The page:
Comment | COP27 was a move in the right direction but time for talk is over.
By Dr Sharon George, senior lecturer in Sustainability and Green Technology at Keele University. This article first appeared as a Personally Speaking column in the Stoke Sentinel on 24th November, 2022.
Climate change is taking effect with devastating effects, and as temperatures have already been pushed up to 1.2C above pre-industrial levels, it is looking unlikely that we will stay below the 1.5C level recommended by the International Panel for Climate Change to limit the effects. The most serious impacts from climate change are often felt in countries that are contributing the least to the problem. These vulnerable nations are home to people who have not got the finances to protect themselves, or to adapt when climate change hits them hard.
Each year leaders from across the globe meet at the Conference of the Parties (COP) and focus on addressing climate change together, as one united international community. This year, the world watched and waited expectantly as more than 45,000 participants, and 100 leaders met at COP 27 in Sharm el-Sheikh, Egypt between the 9th and 20th November to discuss action. The result was a ground-breaking agreement to establish a new "damage and loss fund" to compensate and help those in the most affected vulnerable nations.
The agreement to establish this fund was a huge step, and it has the potential to make a huge difference, but frustratingly, it is not going to be available for distribution until at least 2024. How the fund will work is far from ironed out. In the meantime, climate change continues to wreak havoc around our planet, though increased frequency and intensity of storms, flooding, drought, heatwaves and fires. Habitats are changing and being lost, pushing an increasing number of species to the edge of extinction and driving human migration. People affected the most are losing their homes and livelihoods and every year more and more people are affected. According to the United Nations High Commissioner for Refugees (UNHCR), a staggering 23 million people are displaced from their homes every year as a result of climate change. It is thought this will keep rising every year to around 500 million by 2050. Time is not on the side of those affected.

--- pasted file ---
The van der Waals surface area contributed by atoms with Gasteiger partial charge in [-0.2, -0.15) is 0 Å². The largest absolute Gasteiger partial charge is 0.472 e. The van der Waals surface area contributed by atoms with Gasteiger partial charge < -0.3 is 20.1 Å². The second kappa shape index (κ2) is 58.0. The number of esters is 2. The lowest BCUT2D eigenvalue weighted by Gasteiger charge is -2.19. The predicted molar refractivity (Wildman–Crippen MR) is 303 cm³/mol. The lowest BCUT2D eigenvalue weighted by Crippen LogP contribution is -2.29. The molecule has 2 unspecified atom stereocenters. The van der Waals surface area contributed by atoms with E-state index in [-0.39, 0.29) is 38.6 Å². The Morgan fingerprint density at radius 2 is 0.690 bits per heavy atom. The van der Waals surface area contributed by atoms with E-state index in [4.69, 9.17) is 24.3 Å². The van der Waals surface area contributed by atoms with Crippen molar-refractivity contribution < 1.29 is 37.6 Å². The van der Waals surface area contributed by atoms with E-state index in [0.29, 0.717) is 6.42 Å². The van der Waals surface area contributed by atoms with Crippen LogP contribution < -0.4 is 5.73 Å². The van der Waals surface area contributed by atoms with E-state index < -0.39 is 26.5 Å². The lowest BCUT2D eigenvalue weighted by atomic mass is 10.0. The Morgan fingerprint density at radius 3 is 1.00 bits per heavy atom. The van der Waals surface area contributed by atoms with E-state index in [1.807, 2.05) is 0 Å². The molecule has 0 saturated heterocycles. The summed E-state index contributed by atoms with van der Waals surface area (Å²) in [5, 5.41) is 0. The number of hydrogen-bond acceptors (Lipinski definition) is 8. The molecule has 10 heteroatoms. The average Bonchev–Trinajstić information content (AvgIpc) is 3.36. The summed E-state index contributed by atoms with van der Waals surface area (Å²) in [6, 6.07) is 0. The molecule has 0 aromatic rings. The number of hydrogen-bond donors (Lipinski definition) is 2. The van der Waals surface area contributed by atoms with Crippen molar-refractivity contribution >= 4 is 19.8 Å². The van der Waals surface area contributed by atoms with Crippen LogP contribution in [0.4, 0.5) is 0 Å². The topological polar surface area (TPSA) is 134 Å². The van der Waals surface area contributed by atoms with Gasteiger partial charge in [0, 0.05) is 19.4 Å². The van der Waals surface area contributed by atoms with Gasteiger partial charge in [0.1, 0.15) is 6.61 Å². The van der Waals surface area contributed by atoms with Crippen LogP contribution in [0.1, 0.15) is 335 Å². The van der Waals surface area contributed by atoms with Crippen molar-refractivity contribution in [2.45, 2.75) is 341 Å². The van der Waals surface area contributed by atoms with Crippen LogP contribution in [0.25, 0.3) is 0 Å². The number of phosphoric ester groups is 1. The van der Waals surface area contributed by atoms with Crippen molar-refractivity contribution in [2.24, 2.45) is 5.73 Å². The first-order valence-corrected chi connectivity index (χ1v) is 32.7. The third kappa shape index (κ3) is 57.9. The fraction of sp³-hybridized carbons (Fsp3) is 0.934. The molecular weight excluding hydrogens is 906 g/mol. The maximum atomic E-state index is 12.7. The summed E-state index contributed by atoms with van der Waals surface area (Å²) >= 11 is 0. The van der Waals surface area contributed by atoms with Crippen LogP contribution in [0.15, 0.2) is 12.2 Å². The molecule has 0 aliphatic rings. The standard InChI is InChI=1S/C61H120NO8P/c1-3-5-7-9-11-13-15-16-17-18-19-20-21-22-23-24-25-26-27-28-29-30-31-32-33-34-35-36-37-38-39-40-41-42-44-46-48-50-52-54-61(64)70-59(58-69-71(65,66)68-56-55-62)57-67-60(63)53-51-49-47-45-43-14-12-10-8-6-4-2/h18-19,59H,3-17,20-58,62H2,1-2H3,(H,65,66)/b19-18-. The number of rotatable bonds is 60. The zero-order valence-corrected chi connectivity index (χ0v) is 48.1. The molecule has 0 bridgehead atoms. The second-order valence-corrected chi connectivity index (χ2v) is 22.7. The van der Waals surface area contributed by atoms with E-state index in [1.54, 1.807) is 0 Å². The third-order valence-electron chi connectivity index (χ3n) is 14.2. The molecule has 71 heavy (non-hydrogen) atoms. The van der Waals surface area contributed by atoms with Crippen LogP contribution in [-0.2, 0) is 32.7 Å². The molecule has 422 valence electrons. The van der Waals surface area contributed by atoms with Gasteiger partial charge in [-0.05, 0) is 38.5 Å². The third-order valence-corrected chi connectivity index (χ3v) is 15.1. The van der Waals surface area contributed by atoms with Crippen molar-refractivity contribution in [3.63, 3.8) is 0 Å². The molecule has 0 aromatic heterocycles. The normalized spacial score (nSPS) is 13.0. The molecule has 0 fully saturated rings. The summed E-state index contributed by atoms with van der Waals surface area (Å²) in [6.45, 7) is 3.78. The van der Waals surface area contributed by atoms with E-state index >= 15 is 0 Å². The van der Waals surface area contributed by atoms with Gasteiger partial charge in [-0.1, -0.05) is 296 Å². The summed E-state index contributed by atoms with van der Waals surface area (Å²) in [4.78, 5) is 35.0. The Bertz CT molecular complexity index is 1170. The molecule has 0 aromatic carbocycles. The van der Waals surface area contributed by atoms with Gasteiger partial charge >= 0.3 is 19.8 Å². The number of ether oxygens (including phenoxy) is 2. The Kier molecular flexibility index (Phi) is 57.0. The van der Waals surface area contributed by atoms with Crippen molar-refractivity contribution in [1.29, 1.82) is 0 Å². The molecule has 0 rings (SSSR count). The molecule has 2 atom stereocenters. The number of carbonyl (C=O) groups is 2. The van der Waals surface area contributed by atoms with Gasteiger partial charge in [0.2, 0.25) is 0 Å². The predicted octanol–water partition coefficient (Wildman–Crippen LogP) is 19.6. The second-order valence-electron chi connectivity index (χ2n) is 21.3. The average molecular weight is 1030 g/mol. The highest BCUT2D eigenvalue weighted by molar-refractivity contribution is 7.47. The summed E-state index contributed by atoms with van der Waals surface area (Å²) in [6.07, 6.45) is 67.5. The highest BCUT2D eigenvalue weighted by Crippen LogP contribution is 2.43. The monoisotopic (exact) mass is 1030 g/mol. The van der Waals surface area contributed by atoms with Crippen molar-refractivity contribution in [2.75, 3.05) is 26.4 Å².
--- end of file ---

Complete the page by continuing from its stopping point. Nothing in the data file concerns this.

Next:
This desperate situation should drive faster action to stop the use of fossil fuels and tackle the root cause. This action has not been forthcoming. Discussions in Glasgow resulted in nations agreeing to end public funding of fossil fuels development. However, not all nations have kept to this commitment. Recent challenges around energy markets and supply have made leaders nervous about making binding commitments that may limit their options around energy supply. More lobbyists from the fossil fuels attended the conference this year in Egypt than last year, and these influencers even outnumbered representatives from some of the most vulnerable countries impacted by climate change. It seems that immediate national economics are still taking precedent over longer term global cooperation on climate change.
The outlook, given an apparent lack of progress could appear bleak, but the agreements reached so far span nations with varying abilities to cope with future climate change, different capability to contribute to global solutions and contrasting levels of sustainable development. A vast amount of groundwork has been covered to get all nations to have one common vision. This is a remarkable achievement but time for talk is over. To lock in progress, nations now need to deliver what they promise. Looking forward to COP28 a focus on urgency and accountability on reduction of fossil fuel use will be critical, to turn talk into action and results.
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